That’s why for most SSRS reports, we define the data source access account as db_datareader role and for some absolute “sensitive” tables, we deny it to all except for a specific database role.

    Let’s now look at the 2nd reason, “Failing the 3 AM Test”, I have to say I am surprised that a senior DBA will rely on SSMS GUI to do any serious trouble-shooting work. For me, to do the trouble-shooting, I rely on scripts which embed a predefined set of logics specific to my environments. My scripts (either t-sql or PowerShell) may dump data to a table, which is consumed by SSRS to present the GUI, but I never use SSMS as GUI to “collect” data first.

    The bottom line is: I’d see db_datareader not as a genius invention but more as a common sense design result, and I agree “common sense” does not apply to all environments but “common sense” does apply to majority of environments, and that is “common sense” for.

    Can we conceive the sql server world without db_datareader role?

  • jxhayo –

    You raise some good questions for sure – but a couple counter points:

    1.) It sounds like you are making an assumption that most environments are like your environment where you want all users to have access to all tables. I suppose it really does depend – but I would say it has been my experience (clients in government, banking, finance, health insurance, investment firms, customer containing data, local government, etc.) that there are often specific requirements for security to be granted. In fact in any audited environment met with regulators and auditors you’ll often find the db_datareader rule a clear violation of the policy of least privilege and receive an audit ding.

    2.) About the 3AM situation – I suppose it depends on the situation. I, too, use scripts and tools and predefined steps for monitoring, alerting, troubleshooting. But if those processes have just woken me up at 3AM and I am trying to understand permissions or make quick changes? You can bet that the GUI is used. I’ve been a DBA and consultant for 15 years. I am not afraid of the GUI – but use it as just another tool int the toolbox.

    I can certainly conceive of SQL Server world without db_datareader because you could easily just roll your own explicitly with a simple granting of select to a role you create yourself. This would be an intentional decision to violate least privilege but would require a few more steps – which if you use your own scripts and logic for shouldn’t be that much work – and it would be an affirmation that “yes.. I know I am sort of violating least privilege here”.

    Good thoughts and I totally see both sides, but after going through many audits with regulators I have the principle of least privilege drilled into me fairly well so I see where Brian is coming from and tend to have my customers be very explicit and not just grant full on db_datareader to anyone because there will invariably be some table that they didn’t want those folks to read and they took the easy way out an paid by having too much access later.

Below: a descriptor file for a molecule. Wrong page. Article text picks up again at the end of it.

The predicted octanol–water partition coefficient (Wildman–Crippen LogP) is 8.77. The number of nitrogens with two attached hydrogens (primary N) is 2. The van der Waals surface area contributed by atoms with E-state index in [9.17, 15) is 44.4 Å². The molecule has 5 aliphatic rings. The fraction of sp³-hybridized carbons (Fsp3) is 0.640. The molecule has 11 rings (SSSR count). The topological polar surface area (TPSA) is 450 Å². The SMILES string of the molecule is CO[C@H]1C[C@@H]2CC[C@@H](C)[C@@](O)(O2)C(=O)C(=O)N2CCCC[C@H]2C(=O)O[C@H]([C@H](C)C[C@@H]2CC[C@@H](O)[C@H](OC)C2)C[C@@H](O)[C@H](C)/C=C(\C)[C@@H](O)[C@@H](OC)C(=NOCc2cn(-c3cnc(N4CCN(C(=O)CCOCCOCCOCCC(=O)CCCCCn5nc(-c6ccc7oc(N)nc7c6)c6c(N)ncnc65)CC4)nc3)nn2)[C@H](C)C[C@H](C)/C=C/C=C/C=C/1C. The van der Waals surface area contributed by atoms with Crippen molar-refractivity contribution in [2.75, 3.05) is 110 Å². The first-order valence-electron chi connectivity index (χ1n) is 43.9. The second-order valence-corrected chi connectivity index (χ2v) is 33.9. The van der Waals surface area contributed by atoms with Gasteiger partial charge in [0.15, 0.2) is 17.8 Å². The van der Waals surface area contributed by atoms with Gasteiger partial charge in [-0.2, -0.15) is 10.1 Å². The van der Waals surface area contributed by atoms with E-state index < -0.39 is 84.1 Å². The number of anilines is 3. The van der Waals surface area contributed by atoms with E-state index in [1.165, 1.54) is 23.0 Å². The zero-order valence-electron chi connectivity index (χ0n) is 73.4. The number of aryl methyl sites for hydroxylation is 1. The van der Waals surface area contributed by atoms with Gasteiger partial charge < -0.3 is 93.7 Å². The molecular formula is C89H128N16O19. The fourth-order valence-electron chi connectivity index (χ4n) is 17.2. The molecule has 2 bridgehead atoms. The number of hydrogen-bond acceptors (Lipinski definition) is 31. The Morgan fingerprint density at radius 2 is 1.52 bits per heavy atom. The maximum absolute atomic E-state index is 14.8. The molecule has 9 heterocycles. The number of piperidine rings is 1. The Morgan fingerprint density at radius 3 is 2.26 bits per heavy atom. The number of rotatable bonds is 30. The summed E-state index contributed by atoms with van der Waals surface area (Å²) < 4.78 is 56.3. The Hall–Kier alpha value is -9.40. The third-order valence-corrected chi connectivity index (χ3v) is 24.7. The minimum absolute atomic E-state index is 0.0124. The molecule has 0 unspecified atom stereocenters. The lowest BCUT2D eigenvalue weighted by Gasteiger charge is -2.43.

• Personally, I think having the db_datareader and db_datawriter, and a sysadmin, should be all the roles you even need in SQL Server, period – except on the rare instance where you only want to give read privileges on a certain table, in which case you only grant db_datareader to the account on a particular table, but SQL Server is not that granular – I do not believe you can limit access like that – either the account has been added to the table or it hasn’t, and it gets whatever privileges are in that account’s role.

    Skip ahead to how most applications gain access to the database. It’s through one single service account! That service account needs over-arching privileges in order to do everything the application can do – create, retrieve, update, delete. All of it. It is up to the application to enforce security – not the database, its roles, accounts, none of that. SQL security becomes silly and too encumbering when you’re talking about application development, because you do not have the luxury of doing a double-hop, from the web application to the database, to pass on the identity of the user, unless you enforce impersonation. Maybe that’s the intent, but it makes things a pain on the development side and adds needless complexity when you can just have the app handle the checks against AD, a database table, or some other mechanism for determining the user’s actual permission based on a grouping you can customize without that, by just making the service account able to do all database operations. Sure, it’s not the most secure, but no matter whether it’s the user’s account or the service account that’s hacked, either one would have the permissions to do what the other can, so I don’t really see the point of securing the service account greater. The service account is usually not “in the open”, i.e. used in any other system to expose who it is. The user’s account, however, most definitely will be, and therefore will always be more vulnerable.